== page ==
Fair Work outperforms WorkChoices, leaves Treasurer strangely silent
The national accounts show labour productivity has surged. The numbers, however, have received very different interpretations, and there's been a strange silence on productivity, Bernard Keane and Glenn Dyer write.
A “pleasing set of numbers” is what Treasurer Joe Hockey called yesterday’s national accounts, doing his best to put a gloss on an economy that significantly came off the pace in the final quarter of 2013-14. But oddly enough, the Treasurer in reciting many of the numbers we were given yesterday, neglected to mention the most pleasing number of all.
The best measure of private sector labour productivity, Gross Value Added per hour worked, grew 3.3% during the year in trend terms. GVA per hour worked has now grown 9.5% in the last three years, or around 0.8% a quarter, the strongest period of growth since 1997-99. Even taking out the very strong year of 2011-12, when GVA per hour worked grew 4%, it has grown on average 0.7% a quarter over the last two years.
By comparison, the two years in which WorkChoices was in operation — March 2006-March 2008 — saw GVA per hour worked grow by just 2% in total, or on average less than 0.2% a quarter. That was exactly what Treasury predicted to then-treasurer Peter Costello: WorkChoices would lead to reduced labour productivity.
Still, the government, business and the national dailies continue to whine about the need for an overhaul of the Fair Work Act, with business preferring to return to WorkChoices. Why does business want to return to WorkChoices when demonstrably it reduced productivity? Well, WorkChoices allowed businesses to cut wages and reduce conditions, directly improving their own bottom lines. So productivity growth might have come to a standstill under WorkChoices (in fact in two quarters it actually went backwards), but businesses themselves benefited financially. That right there is a nice demonstration of the difference between business interests and the national interest.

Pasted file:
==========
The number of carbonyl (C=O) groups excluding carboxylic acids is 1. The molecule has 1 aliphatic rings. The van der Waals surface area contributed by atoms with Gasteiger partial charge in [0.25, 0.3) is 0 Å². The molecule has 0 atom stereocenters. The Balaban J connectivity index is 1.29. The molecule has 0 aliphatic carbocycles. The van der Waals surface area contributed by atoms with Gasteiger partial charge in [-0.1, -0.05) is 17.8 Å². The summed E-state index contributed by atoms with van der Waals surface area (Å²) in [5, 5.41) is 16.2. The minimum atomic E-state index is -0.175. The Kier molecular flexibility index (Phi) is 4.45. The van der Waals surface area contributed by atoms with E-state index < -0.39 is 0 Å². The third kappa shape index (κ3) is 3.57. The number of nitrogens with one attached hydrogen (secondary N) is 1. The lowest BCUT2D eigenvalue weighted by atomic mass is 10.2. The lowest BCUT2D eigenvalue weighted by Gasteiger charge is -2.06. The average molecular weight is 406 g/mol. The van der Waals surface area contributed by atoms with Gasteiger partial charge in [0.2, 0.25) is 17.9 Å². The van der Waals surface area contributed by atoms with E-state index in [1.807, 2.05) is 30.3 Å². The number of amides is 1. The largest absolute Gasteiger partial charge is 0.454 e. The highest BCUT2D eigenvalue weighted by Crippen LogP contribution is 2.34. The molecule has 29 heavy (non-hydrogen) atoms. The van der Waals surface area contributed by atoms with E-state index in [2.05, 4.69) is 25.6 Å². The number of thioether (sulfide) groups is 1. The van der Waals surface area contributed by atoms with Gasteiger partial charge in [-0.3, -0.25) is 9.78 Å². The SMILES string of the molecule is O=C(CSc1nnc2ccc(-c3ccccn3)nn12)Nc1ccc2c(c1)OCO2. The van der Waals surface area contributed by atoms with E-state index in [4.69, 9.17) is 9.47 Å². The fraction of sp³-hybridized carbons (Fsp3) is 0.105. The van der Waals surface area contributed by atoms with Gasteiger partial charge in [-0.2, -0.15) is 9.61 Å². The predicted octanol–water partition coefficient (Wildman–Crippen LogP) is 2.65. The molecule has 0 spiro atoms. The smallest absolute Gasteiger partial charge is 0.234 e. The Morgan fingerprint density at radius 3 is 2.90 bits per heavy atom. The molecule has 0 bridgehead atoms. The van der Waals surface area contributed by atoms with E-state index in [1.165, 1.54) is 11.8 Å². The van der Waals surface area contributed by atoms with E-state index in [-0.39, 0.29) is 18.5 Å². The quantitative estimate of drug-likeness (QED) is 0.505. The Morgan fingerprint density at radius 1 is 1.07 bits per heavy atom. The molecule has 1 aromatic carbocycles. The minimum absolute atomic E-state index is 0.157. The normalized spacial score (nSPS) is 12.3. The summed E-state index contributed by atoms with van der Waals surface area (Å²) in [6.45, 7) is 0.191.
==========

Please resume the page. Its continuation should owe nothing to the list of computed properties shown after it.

Instead of noting the good news on productivity, TheAustralian Financial Review‘s front page spoke of a “shrinking pie”. On closer inspection, however, the story is more complicated. The “real net national disposable income per capita” data on which the AFR drew its page one lead shows that indeed there has been a fall in net real national disposable income in both 2013 and 2014. Both the fall last year (0.4%) was significantly lower than the 2012-13 fall (1.6%) and if you go back further, you’ll see that since 2009-10, there has been a net 5.7% rise in net national disposable income, including the falls in 2013 and 2014. And that’s the per capita figure — overall net national disposable income fell 0.2% in the June quarter from the March quarter, but was up 1% from a year earlier. So we’re growing income, just not quite fast enough to keep up with population growth.
Fairfax’s Peter Martin also focused on the 0.9% contribution to the GDP figure from stock rebuilding by business. Yes indeed, it would be a concern if businesses simply kept rebuilding stock and consumers weren’t buying. But if you look at stocks over the first six months, there’s a net rise of just 0.3%. In fact, ABS business indicators show that inventories fell 2% over the year to June, so they had negative impact on growth over the year. That is, the rise in inventories in the June quarter came after three quarters of businesses running down their inventories, so a rebound was always going to happen.
And as David Uren in The Australian pointed out, yesterday’s result was substantially better than many had predicted, including Treasury. It’s nine months since Joe Hockey’s MYEFO predicted just 2.5% growth for 2013-14 — a figure some of us argued was ridiculously low — and four months since the budget upgraded that to 2.75%, still well shy of the 3.1% result. And that result, as Uren suggests, should give pause for thought to anyone tempted to buy Joe Hockey’s claim yesterday that revenue was under pressure. Hockey was complaining that commodity prices are tracking well below budget forecasts and putting his budget bottom line in danger. That is, Hockey is suggesting that despite the economy performing significantly more strongly — 0.6 points — than he predicted in his MYEFO, he might be facing revenue difficulties.
Gee Joe, what happened to all that “the government doesn’t have a revenue problem, it has a spending problem” rhetoric whenever Wayne Swan had to front the media to reveal that revenue had had to be written down when he was Treasurer?